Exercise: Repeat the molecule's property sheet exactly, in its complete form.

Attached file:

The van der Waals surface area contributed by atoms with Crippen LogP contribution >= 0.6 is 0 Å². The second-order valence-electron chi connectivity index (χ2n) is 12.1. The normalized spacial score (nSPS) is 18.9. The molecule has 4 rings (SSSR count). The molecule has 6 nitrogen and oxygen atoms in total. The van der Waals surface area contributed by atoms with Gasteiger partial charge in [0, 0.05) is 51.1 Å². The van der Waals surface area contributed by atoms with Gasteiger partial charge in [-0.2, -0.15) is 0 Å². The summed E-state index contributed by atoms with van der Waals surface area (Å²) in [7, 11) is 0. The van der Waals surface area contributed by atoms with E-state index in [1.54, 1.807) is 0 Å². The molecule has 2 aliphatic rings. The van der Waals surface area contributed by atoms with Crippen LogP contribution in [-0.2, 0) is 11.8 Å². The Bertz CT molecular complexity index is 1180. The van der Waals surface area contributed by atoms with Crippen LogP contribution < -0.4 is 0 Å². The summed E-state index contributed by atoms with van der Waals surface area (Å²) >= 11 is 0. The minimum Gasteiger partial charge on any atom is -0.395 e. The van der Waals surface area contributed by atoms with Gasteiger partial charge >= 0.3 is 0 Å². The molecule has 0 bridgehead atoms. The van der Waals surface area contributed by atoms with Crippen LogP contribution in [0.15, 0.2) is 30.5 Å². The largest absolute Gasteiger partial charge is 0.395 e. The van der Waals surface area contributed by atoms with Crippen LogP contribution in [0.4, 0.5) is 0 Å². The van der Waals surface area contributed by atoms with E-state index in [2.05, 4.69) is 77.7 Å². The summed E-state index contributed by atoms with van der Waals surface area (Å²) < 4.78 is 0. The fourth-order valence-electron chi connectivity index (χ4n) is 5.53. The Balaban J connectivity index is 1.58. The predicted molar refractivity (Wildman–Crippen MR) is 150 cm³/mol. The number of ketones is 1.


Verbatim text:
The van der Waals surface area contributed by atoms with Crippen LogP contribution >= 0.6 is 0 Å². The second-order valence-electron chi connectivity index (χ2n) is 12.1. The normalized spacial score (nSPS) is 18.9. The molecule has 4 rings (SSSR count). The molecule has 6 nitrogen and oxygen atoms in total. The van der Waals surface area contributed by atoms with Gasteiger partial charge in [0, 0.05) is 51.1 Å². The van der Waals surface area contributed by atoms with Gasteiger partial charge in [-0.2, -0.15) is 0 Å². The summed E-state index contributed by atoms with van der Waals surface area (Å²) in [7, 11) is 0. The van der Waals surface area contributed by atoms with E-state index in [1.54, 1.807) is 0 Å². The molecule has 2 aliphatic rings. The van der Waals surface area contributed by atoms with Crippen LogP contribution in [-0.2, 0) is 11.8 Å². The Bertz CT molecular complexity index is 1180. The van der Waals surface area contributed by atoms with Crippen LogP contribution < -0.4 is 0 Å². The summed E-state index contributed by atoms with van der Waals surface area (Å²) >= 11 is 0. The minimum Gasteiger partial charge on any atom is -0.395 e. The van der Waals surface area contributed by atoms with Gasteiger partial charge >= 0.3 is 0 Å². The molecule has 0 bridgehead atoms. The van der Waals surface area contributed by atoms with Crippen LogP contribution in [0.15, 0.2) is 30.5 Å². The largest absolute Gasteiger partial charge is 0.395 e. The van der Waals surface area contributed by atoms with Crippen LogP contribution in [0.4, 0.5) is 0 Å². The van der Waals surface area contributed by atoms with E-state index in [2.05, 4.69) is 77.7 Å². The summed E-state index contributed by atoms with van der Waals surface area (Å²) < 4.78 is 0. The fourth-order valence-electron chi connectivity index (χ4n) is 5.53. The Balaban J connectivity index is 1.58. The predicted molar refractivity (Wildman–Crippen MR) is 150 cm³/mol. The number of ketones is 1.